[1] Boswell in Holland 1763-1764, edited by Frederick A. Pottle (London: William Heinemann, 1952), xiii: bracketed figures refer to page numbers in this volume.

[2] See Richard Holmes, Footsteps: Adventures of a Romantic Biographer (London: Hodder and Stoughton, 1985), 212-213, where he suggests that the story is ‘perhaps apocryphal’; see also the script of his radio play, ‘Inside the Tower’, based on the life of Nerval (‘All Nerval’s speeches are drawn from his own essays, letters and journals’), in  Sidetracks: Explorations of a Romantic Biographer (London: Harper Collins, 2000), 89-131 (105-106).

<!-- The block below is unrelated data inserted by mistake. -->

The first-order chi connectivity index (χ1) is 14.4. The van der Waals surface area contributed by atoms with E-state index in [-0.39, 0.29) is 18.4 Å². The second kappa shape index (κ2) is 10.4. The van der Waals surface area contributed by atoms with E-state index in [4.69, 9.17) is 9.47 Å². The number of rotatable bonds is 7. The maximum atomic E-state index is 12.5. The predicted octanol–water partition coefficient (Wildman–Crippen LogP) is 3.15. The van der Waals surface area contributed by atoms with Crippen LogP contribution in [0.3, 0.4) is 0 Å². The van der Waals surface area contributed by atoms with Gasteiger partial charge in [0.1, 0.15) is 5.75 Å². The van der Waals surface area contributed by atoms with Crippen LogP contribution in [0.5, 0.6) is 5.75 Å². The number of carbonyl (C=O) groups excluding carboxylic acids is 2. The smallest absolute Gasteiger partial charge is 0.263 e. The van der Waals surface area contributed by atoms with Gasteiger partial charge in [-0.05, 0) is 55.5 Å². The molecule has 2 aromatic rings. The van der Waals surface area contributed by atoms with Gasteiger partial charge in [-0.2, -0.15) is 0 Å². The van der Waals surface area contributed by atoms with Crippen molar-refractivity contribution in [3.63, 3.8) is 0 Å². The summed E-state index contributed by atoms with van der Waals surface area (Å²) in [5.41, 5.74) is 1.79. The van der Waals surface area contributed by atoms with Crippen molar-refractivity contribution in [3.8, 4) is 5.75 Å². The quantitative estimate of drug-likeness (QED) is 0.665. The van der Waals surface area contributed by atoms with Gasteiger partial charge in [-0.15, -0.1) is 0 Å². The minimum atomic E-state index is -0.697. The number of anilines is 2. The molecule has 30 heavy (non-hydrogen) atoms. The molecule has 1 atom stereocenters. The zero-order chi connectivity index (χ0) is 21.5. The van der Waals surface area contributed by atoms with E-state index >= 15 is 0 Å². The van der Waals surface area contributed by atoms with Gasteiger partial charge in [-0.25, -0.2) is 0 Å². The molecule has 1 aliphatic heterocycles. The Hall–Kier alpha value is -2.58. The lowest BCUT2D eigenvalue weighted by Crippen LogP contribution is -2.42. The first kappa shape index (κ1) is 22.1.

[3] The Waste Land, ll.429. For the text of the poem accompanied by a prose translation, see Gérard de Nerval, Selected Writings, translated with an introduction by Richard Sieburth (London: Penguin Books, 1999), 363.

[4] Holmes, Footsteps, 213.

[5] The Poems of T. S. Eliot. Volume I: Collected and Uncollected Poems, edited by Christopher Ricks and Jim McCue (London: Faber & Faber, 2015), 389-390.

[6] Lyndall Gordon, Eliot’s Early Years (Oxford: Oxford University Press, 1978), 28, 29.

[7] Arthur Symons, The Symbolist Movement in Literature, second revised edition (London: Archibald Constable & Co., 1908), 12-13.

[8] Arthur Symons, Selected Letters, 1880-1935, edited by Karl Beckson and John M. Munro (Basingstoke: Macmillan Press, 1989), 238, 239n3.

[9] Nerval, ‘Aurelia’, translated by Richard Sieburth, Selected Writings, 307.